MDS staging is performed differently than the staging for any other type of cancer. That’s because traditional staging systems are based on the size and extent of a solid tumor; myelodysplastic syndromes develop in the bone marrow and do not produce solid tumors that can be assessed in the conventional ways.
To address this, physicians developed the International Prognostic Scoring System (IPSS) as a way to stage myelodysplastic syndromes. This MDS staging system takes into account the following factors: the percentage of blasts (immature blood cells) in the bone marrow, the presence and type of chromosomal abnormalities in the cells and The patient’s red blood cell, white blood cell and platelet counts. Each of these factors is assigned a score. The three scores are then added together, and the final score is used to classify a patient into one of the following four categories:
- Very low risk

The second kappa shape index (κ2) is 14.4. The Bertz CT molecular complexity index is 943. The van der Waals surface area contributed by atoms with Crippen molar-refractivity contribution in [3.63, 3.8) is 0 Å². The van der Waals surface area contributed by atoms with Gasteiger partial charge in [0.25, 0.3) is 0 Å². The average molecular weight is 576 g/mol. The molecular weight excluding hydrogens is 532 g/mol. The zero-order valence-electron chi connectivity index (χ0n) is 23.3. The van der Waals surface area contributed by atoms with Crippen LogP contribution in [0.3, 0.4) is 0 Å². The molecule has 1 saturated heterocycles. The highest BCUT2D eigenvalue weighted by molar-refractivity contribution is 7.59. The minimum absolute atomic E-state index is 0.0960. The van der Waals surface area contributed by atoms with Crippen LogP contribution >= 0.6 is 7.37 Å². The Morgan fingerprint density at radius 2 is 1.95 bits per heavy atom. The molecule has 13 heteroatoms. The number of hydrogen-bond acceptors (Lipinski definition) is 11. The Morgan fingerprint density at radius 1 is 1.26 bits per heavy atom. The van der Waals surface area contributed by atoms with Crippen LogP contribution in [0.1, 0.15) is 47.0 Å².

- Low risk
- Intermediate 1 risk
- High risk
Sometimes, patients are assigned a risk category based on their MDS subtype, their chromosomal abnormalities and whether or not they require blood transfusions. However, this system, which was recently developed by the World Health Organization, is less widely used than the IPSS.
In addition, we compliment this staging system by data from sophisticated molecular testing for somatic gene mutations in MDS “ gene mis-happenings in the blood cells” which are known to be prognostic and can sometimes be targeted with newer treatments or clinical trials. Moffitt Cancer Center’s team of expert oncologists typically stages a patient at the point of his or her diagnosis and then uses this information to tailor a treatment recommendation to the patient’s specific needs. We also use MDS staging to determine the likelihood that a patient’s myelodysplastic syndrome will progress into leukemia; this can help us create a long-term plan for detecting unusual changes as soon as they occur.
Medically reviewed by Andrew Kuykendall, MD, Malignant Hematology.